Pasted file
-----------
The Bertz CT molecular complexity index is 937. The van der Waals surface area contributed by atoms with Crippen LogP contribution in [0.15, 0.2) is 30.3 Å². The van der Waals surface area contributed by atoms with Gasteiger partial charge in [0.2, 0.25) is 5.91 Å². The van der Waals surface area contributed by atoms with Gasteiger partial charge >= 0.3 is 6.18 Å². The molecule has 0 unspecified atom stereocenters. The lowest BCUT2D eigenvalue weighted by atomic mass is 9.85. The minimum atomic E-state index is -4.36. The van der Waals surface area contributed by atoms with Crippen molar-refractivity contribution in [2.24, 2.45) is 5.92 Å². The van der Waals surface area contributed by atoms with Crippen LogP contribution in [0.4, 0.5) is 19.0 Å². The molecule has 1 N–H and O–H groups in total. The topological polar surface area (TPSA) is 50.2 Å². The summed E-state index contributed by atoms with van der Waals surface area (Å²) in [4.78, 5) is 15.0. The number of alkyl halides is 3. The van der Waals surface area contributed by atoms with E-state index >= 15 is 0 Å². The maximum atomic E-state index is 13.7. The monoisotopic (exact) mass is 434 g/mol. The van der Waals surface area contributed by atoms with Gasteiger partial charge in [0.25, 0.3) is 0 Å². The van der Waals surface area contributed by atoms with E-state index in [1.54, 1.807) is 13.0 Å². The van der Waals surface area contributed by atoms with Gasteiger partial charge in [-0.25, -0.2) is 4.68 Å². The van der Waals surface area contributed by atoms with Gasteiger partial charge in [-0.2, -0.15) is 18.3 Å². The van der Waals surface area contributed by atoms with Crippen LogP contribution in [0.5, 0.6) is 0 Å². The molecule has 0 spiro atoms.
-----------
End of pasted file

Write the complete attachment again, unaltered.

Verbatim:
The Bertz CT molecular complexity index is 937. The van der Waals surface area contributed by atoms with Crippen LogP contribution in [0.15, 0.2) is 30.3 Å². The van der Waals surface area contributed by atoms with Gasteiger partial charge in [0.2, 0.25) is 5.91 Å². The van der Waals surface area contributed by atoms with Gasteiger partial charge >= 0.3 is 6.18 Å². The molecule has 0 unspecified atom stereocenters. The lowest BCUT2D eigenvalue weighted by atomic mass is 9.85. The minimum atomic E-state index is -4.36. The van der Waals surface area contributed by atoms with Crippen molar-refractivity contribution in [2.24, 2.45) is 5.92 Å². The van der Waals surface area contributed by atoms with Crippen LogP contribution in [0.4, 0.5) is 19.0 Å². The molecule has 1 N–H and O–H groups in total. The topological polar surface area (TPSA) is 50.2 Å². The summed E-state index contributed by atoms with van der Waals surface area (Å²) in [4.78, 5) is 15.0. The number of alkyl halides is 3. The van der Waals surface area contributed by atoms with E-state index >= 15 is 0 Å². The maximum atomic E-state index is 13.7. The monoisotopic (exact) mass is 434 g/mol. The van der Waals surface area contributed by atoms with Gasteiger partial charge in [0.25, 0.3) is 0 Å². The van der Waals surface area contributed by atoms with E-state index in [1.54, 1.807) is 13.0 Å². The van der Waals surface area contributed by atoms with Gasteiger partial charge in [-0.25, -0.2) is 4.68 Å². The van der Waals surface area contributed by atoms with Gasteiger partial charge in [-0.2, -0.15) is 18.3 Å². The van der Waals surface area contributed by atoms with Crippen LogP contribution in [0.5, 0.6) is 0 Å². The molecule has 0 spiro atoms.